Newswire (Published: Tuesday, December 12, 2017, Received: Thursday, December 7, 2017, 8:19:55 PM CST)

Word Count: 590

New Findings in the Area of Prostate Cancer Reported from W.J. Mackillop and Colleagues (Measuring the Quality of Personal Care in Patients Undergoing Radiotherapy for Prostate Cancer)

By a News Reporter-Staff News Editor at Cancer Weekly -- Current study results on Oncology - Prostate Cancer have been published. According to news reporting out of Kingston, Canada, by NewsRx editors, research stated, "To describe the quality of the non-technical component of the care (personal care) of patients receiving radical radiotherapy for prostate cancer and to identify elements of personal care that should be priorities for quality improvement. One hundred and eight patients undergoing radiotherapy for localised prostate cancer completed a self-administered questionnaire that asked them to rate the importance of 143 non-technical elements of care and to rate the quality of their own care with respect to each element."

Funders for this research include Canadian Institutes for Health Research, Prostate Cancer Fight Foundation, Queen's University Terry Fox Foundation Training Program (see also Oncology - Prostate Cancer).

Our news journalists obtained a quote from the research, "The elements that a patient rated as both 'very important' and less than 'very good' were deemed to be his priorities for improvement. The priorities of the population were established by ranking the elements based on the percentage of patients who identified them as a priority (importance/quality analysis). The response rate was 65%. The percentage of elements rated 'very good' varied from patient to patient: median 79% (interquartile range 69-92%). The percentage of elements rated either 'very good' or 'good' was higher: median 96% (interquartile range 86-98%). Nonetheless, almost every patient rated at least some elements of his care as less than optimal, regardless of the cut-off point used to define optimal quality. Patients assigned their lowest quality ratings to elements relating to the quality of the treatment environment and comprehensiveness of additional services available to them. However, patients rated most of these elements as relatively unimportant, and importance/quality analysis identified elements of care relating to communication of information about the disease and its treatment as the highest priorities for quality improvement. Most patients rated most elements of their personal care as very good, but almost all were able to identify some elements that were less than optimal."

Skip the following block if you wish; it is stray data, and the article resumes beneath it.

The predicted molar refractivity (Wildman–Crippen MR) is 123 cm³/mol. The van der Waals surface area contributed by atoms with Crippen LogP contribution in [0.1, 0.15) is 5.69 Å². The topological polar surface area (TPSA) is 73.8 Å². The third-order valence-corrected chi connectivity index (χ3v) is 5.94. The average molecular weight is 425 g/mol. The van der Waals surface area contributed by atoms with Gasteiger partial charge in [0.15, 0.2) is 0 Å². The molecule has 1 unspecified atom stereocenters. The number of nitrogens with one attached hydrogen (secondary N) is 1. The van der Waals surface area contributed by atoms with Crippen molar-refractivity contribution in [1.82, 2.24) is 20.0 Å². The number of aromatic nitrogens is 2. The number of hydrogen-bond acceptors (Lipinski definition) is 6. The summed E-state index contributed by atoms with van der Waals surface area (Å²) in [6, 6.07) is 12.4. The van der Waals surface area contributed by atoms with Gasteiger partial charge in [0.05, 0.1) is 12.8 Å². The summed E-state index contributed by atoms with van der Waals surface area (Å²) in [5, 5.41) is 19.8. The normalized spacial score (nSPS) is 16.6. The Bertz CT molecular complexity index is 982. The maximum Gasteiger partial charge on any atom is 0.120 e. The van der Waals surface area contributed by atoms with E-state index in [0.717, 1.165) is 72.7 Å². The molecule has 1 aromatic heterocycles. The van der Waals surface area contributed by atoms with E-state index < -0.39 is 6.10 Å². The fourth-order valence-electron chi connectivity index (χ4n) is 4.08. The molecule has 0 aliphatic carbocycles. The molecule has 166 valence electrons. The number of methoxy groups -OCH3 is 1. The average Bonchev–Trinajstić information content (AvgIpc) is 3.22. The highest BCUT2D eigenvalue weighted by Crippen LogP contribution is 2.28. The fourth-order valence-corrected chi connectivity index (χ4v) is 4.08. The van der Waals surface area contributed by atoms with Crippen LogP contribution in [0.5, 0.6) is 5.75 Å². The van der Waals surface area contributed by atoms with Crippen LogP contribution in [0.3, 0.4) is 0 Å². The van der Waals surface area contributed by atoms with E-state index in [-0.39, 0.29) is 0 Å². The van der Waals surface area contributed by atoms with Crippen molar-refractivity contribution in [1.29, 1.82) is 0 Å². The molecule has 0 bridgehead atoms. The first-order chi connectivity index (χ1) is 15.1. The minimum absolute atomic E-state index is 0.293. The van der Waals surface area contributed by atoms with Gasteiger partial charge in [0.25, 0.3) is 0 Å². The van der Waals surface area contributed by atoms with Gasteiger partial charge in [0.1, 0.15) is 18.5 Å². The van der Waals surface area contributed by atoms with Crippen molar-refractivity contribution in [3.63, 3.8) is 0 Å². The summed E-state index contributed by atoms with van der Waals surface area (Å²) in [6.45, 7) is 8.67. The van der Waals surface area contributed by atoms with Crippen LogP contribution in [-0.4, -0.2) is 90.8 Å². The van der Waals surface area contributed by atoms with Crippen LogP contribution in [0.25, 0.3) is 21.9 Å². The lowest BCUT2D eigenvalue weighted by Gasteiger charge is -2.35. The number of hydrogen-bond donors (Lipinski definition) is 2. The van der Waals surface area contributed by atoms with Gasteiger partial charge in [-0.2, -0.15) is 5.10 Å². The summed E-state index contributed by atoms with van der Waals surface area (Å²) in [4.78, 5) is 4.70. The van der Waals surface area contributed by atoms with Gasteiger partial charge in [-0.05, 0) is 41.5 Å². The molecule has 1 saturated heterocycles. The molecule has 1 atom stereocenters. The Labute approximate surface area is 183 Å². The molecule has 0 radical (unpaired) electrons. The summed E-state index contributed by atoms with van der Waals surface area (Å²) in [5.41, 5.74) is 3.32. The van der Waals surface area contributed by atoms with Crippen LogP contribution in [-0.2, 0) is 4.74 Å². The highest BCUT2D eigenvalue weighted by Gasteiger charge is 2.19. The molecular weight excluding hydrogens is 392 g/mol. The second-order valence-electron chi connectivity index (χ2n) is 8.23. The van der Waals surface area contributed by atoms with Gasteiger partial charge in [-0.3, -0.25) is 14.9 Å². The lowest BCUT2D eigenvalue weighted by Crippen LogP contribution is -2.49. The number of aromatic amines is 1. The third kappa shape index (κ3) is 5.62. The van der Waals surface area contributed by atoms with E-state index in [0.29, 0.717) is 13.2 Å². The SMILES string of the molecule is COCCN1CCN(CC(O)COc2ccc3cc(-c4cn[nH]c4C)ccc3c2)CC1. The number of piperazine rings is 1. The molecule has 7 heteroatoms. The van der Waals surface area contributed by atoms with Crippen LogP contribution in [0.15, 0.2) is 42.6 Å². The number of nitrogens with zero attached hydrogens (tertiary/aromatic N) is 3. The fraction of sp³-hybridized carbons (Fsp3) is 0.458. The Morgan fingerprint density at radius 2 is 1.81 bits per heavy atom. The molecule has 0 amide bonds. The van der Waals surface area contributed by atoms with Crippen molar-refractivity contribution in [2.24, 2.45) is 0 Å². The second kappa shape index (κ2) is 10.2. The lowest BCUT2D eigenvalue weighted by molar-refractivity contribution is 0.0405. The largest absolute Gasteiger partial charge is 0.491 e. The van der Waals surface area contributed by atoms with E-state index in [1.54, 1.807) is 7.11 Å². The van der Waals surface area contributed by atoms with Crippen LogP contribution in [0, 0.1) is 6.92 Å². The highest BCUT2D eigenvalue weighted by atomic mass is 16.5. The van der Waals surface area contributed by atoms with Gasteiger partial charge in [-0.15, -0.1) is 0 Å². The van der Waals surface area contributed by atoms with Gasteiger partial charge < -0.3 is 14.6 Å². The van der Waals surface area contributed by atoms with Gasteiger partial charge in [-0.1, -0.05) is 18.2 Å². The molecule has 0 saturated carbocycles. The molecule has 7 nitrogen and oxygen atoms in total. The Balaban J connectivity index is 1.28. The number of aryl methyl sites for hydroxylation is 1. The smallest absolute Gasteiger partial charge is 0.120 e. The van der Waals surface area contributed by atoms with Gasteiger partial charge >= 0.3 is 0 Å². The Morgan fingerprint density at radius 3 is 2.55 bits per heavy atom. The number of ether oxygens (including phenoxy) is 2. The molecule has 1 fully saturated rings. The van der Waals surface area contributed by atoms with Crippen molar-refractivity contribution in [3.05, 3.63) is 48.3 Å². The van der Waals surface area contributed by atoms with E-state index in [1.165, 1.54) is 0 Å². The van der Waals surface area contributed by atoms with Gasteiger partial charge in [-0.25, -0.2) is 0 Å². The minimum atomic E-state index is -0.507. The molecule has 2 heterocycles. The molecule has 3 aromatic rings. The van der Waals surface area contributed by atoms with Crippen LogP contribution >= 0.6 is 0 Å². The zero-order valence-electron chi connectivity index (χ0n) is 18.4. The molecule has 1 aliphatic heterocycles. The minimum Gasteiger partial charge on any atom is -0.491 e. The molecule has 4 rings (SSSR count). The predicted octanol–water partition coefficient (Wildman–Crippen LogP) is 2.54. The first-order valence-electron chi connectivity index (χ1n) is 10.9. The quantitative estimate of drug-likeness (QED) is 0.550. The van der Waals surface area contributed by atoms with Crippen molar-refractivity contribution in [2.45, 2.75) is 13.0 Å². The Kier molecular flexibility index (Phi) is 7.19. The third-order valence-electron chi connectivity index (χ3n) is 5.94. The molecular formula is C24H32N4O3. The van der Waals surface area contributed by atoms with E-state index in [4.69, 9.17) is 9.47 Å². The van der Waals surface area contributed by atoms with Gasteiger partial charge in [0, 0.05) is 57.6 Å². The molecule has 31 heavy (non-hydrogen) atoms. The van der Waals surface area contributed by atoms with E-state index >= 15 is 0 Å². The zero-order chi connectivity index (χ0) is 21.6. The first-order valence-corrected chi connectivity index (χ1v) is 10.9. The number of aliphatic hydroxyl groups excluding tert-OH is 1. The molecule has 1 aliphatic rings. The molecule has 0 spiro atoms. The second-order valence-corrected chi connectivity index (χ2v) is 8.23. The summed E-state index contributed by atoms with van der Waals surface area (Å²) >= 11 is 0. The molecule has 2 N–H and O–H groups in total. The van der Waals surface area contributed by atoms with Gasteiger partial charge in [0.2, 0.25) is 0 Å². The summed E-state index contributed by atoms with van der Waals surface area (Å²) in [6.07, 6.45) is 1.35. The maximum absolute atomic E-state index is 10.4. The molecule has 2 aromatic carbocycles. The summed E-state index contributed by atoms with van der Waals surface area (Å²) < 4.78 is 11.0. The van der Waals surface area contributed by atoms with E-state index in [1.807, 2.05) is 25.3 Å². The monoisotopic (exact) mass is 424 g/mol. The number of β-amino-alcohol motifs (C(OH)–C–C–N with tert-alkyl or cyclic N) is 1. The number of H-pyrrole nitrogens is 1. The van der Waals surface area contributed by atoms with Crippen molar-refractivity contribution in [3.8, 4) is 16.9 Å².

According to the news editors, the research concluded: "When ratings of quality were integrated with ratings of importance, elements relating to communication emerged as the patients' highest priorities for quality improvement."

For more information on this research see: Measuring the Quality of Personal Care in Patients Undergoing Radiotherapy for Prostate Cancer. Clinical Oncology, 2017;29(12):827-834. Clinical Oncology can be contacted at: Elsevier Science London, 84 Theobalds Rd, London WC1X 8RR, England. (Elsevier - www.elsevier.com; Clinical Oncology - www.journals.elsevier.com/clinical-oncology/)

Our news journalists report that additional information may be obtained by contacting W.J. Mackillop, Canc Center Southeastern Ontario, Kingston, ON, Canada. Additional authors for this research include P.A. Groome, D. Feldman-Stewart, M.D. Brundage, J.H. Foley, S. McArdle and K.A. Foley.

The direct object identifier (DOI) for that additional information is: https://doi.org/10.1016/j.clon.2017.09.004. This DOI is a link to an online electronic document that is either free or for purchase, and can be your direct source for a journal article and its citation.

Keywords for this news article include: Kingston, Ontario, Canada, North and Central America, Prostatic Neoplasms, Prostate Cancer, Therapeutics, Radiotherapy, Oncology, Therapy.

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